Discrete Trial Teaching (DTT) VS Natural Environment Teaching (NET) in Applied Behavior Analysis

Discrete Trial Teaching (DTT) and Natural Environment Teaching (NET) are two common treatments used in the ABA field. NET and DDT have some similarities and differences, but essentially both are used to teach a variety of skills. The skills that can be taught using these approaches are: functional communication, adaptive skills, play skills, academics, executive functioning, expressive language, fine motor, gross motor, receptive language, social skills, and visual performance skills. 

 What is Discrete Trial Teaching? 

DTT is a structured teaching technique that involves a therapist working 1-on-1 with the student in a minimally distracted setting.

What does it look like? 

DTT can be applied in any setting – at home, school, or the community. The teaching technique can be used sitting at a table with the learner, sitting on the floor, or even outside. It will typically be held in a setting where distractions are minimal and preferred activities or tangibles are not at free access.

How does it work? 

The therapist will teach planned skills using repetition by providing prompts and using positive reinforcement.

The three steps of DTT include:

  1. Antecedent – Therapist giving an instruction. For example, there are 3 pictures of different animals laid out in front of the learner and the therapist will instruct, “find the dog.”
  2. Behavior – The learner responding to the instruction. The response of the student will determine if the therapist will provide reinforcement or prompting.
  3. Consequence – The therapist providing feedback to the learner. If the student independently handed the correct picture to the therapist, the therapist will provide reinforcement to increase the likelihood of the learner choosing that picture when presented with that instruction in the future. If the learner hands the therapist the incorrect picture or does not respond to the instruction, then the therapist will provide prompting for the next trial.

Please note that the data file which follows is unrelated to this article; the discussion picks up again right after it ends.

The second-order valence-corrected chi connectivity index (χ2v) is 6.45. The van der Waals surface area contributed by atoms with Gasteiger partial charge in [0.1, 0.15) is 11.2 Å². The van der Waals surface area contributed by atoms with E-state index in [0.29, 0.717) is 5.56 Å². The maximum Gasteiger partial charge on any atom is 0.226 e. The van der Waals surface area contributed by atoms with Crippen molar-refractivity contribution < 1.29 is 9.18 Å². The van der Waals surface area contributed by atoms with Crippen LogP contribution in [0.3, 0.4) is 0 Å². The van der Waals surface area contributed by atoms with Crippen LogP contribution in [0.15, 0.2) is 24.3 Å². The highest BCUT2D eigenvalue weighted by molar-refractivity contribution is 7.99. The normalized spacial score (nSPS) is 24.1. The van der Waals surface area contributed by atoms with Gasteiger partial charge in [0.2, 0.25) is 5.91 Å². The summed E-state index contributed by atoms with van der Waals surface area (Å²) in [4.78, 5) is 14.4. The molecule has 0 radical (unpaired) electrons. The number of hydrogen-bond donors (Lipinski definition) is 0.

What does reinforcement look like in DTT? 

The main difference between DTT and NET is the type of reinforcement provided to the learner. In DTT, the reinforcement is non-specific, which means it can be anything the learner is working for, like bubbles, tickles, or candy. It does not need to be related to what the student is learning.

 What is Natural Environment Teaching? 

In NET, the therapist contrives opportunities within the natural environment to teach skills.

What does it look like? 

Just like in DTT, NET can be applied to any setting. It is typically used during play and is used in the setting in which the learner will apply the skills they are learning.

How does it work? 

NET also works in a 3-step sequence.

  1. Antecedent – Therapist giving an instruction. The antecedent will look different depending on the goal of the target. If the therapist and learner were playing catch and the goal is requesting, the therapist can ask, “What do you want?”
  2. Behavior – Response of the learner. The learner then responds, “I want the ball.”
  3. Consequence – Therapist feedback. If the learner appropriately requested for the ball, the therapist will provide verbal praise and give the learner the ball. But, if the student did not request appropriately, the therapist will provide a prompt in the following trial.

How does reinforcement look like in NET? 

In NET, the reinforcement provided to the learner is specific. Which means, the reinforcement is related to what the student is learning. NET is commonly used when the student is first learning how to request for preferred activities or toys.

Both DTT and NET are established treatments based on the principles of ABA. The therapist will decide on which approach to use depending on the motivation of the learner and the skill they are teaching. If you think any of these treatments will be beneficial for your child, the ABA team at Eyas Landing are experienced and trained on these approaches. Eyas Landing provides services at home, the clinic, in school, and through Telehealth.